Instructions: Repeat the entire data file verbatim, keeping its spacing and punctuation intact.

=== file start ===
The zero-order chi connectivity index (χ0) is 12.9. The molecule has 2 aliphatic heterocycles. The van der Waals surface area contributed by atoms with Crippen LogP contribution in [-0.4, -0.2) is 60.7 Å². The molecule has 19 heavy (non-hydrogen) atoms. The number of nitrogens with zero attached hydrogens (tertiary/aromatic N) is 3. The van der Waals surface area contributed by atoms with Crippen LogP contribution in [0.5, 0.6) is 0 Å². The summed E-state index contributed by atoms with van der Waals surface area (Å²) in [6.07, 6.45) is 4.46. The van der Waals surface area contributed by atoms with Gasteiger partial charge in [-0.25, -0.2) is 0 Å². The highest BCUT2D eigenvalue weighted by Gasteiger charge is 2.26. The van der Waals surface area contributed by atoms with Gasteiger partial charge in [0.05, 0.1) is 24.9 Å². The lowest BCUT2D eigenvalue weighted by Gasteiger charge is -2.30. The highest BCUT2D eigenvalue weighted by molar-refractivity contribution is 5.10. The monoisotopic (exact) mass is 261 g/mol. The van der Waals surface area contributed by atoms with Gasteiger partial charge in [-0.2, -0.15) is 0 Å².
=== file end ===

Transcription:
The zero-order chi connectivity index (χ0) is 12.9. The molecule has 2 aliphatic heterocycles. The van der Waals surface area contributed by atoms with Crippen LogP contribution in [-0.4, -0.2) is 60.7 Å². The molecule has 19 heavy (non-hydrogen) atoms. The number of nitrogens with zero attached hydrogens (tertiary/aromatic N) is 3. The van der Waals surface area contributed by atoms with Crippen LogP contribution in [0.5, 0.6) is 0 Å². The summed E-state index contributed by atoms with van der Waals surface area (Å²) in [6.07, 6.45) is 4.46. The van der Waals surface area contributed by atoms with Gasteiger partial charge in [-0.25, -0.2) is 0 Å². The highest BCUT2D eigenvalue weighted by Gasteiger charge is 2.26. The van der Waals surface area contributed by atoms with Gasteiger partial charge in [0.05, 0.1) is 24.9 Å². The lowest BCUT2D eigenvalue weighted by Gasteiger charge is -2.30. The highest BCUT2D eigenvalue weighted by molar-refractivity contribution is 5.10. The monoisotopic (exact) mass is 261 g/mol. The van der Waals surface area contributed by atoms with Gasteiger partial charge in [-0.2, -0.15) is 0 Å².